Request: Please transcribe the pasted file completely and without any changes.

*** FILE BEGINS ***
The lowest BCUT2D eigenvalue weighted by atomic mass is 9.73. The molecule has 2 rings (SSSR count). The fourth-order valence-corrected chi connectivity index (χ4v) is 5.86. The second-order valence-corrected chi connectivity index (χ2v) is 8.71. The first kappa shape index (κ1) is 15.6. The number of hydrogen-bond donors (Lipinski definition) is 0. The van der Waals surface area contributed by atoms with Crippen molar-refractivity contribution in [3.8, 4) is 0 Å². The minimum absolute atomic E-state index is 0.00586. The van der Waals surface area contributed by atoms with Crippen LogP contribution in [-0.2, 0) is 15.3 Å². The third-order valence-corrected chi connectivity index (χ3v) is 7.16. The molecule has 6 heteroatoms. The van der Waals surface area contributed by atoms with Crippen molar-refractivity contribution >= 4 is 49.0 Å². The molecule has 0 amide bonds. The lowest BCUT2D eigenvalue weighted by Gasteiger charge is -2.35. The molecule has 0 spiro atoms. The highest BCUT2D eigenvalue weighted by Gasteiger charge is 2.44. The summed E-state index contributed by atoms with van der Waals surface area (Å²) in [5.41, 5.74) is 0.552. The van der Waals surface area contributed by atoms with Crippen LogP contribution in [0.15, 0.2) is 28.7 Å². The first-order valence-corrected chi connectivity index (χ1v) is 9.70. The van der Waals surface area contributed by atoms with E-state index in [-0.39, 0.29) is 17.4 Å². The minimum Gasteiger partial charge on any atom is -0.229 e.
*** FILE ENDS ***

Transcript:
The lowest BCUT2D eigenvalue weighted by atomic mass is 9.73. The molecule has 2 rings (SSSR count). The fourth-order valence-corrected chi connectivity index (χ4v) is 5.86. The second-order valence-corrected chi connectivity index (χ2v) is 8.71. The first kappa shape index (κ1) is 15.6. The number of hydrogen-bond donors (Lipinski definition) is 0. The van der Waals surface area contributed by atoms with Crippen molar-refractivity contribution in [3.8, 4) is 0 Å². The minimum absolute atomic E-state index is 0.00586. The van der Waals surface area contributed by atoms with Crippen LogP contribution in [-0.2, 0) is 15.3 Å². The third-order valence-corrected chi connectivity index (χ3v) is 7.16. The molecule has 6 heteroatoms. The van der Waals surface area contributed by atoms with Crippen molar-refractivity contribution >= 4 is 49.0 Å². The molecule has 0 amide bonds. The lowest BCUT2D eigenvalue weighted by Gasteiger charge is -2.35. The molecule has 0 spiro atoms. The highest BCUT2D eigenvalue weighted by Gasteiger charge is 2.44. The summed E-state index contributed by atoms with van der Waals surface area (Å²) in [5.41, 5.74) is 0.552. The van der Waals surface area contributed by atoms with Crippen LogP contribution in [0.15, 0.2) is 28.7 Å². The first-order valence-corrected chi connectivity index (χ1v) is 9.70. The van der Waals surface area contributed by atoms with E-state index in [-0.39, 0.29) is 17.4 Å². The minimum Gasteiger partial charge on any atom is -0.229 e.